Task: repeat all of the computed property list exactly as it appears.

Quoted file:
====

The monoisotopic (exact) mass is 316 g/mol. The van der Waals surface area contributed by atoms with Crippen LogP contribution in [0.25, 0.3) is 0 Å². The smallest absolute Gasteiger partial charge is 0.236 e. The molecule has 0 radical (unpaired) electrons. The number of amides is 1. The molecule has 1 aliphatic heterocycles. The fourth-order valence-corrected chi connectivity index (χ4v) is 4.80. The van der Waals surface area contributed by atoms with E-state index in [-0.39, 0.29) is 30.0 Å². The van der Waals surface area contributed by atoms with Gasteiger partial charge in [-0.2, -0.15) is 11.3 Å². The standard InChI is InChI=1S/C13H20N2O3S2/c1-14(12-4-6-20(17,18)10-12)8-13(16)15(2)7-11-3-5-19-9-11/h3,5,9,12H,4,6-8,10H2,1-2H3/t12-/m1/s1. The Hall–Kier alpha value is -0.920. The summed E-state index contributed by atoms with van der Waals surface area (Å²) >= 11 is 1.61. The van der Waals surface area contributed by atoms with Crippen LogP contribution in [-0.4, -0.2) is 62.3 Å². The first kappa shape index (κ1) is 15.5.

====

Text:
The monoisotopic (exact) mass is 316 g/mol. The van der Waals surface area contributed by atoms with Crippen LogP contribution in [0.25, 0.3) is 0 Å². The smallest absolute Gasteiger partial charge is 0.236 e. The molecule has 0 radical (unpaired) electrons. The number of amides is 1. The molecule has 1 aliphatic heterocycles. The fourth-order valence-corrected chi connectivity index (χ4v) is 4.80. The van der Waals surface area contributed by atoms with E-state index in [-0.39, 0.29) is 30.0 Å². The van der Waals surface area contributed by atoms with Gasteiger partial charge in [-0.2, -0.15) is 11.3 Å². The standard InChI is InChI=1S/C13H20N2O3S2/c1-14(12-4-6-20(17,18)10-12)8-13(16)15(2)7-11-3-5-19-9-11/h3,5,9,12H,4,6-8,10H2,1-2H3/t12-/m1/s1. The Hall–Kier alpha value is -0.920. The summed E-state index contributed by atoms with van der Waals surface area (Å²) >= 11 is 1.61. The van der Waals surface area contributed by atoms with Crippen LogP contribution in [-0.4, -0.2) is 62.3 Å². The first kappa shape index (κ1) is 15.5.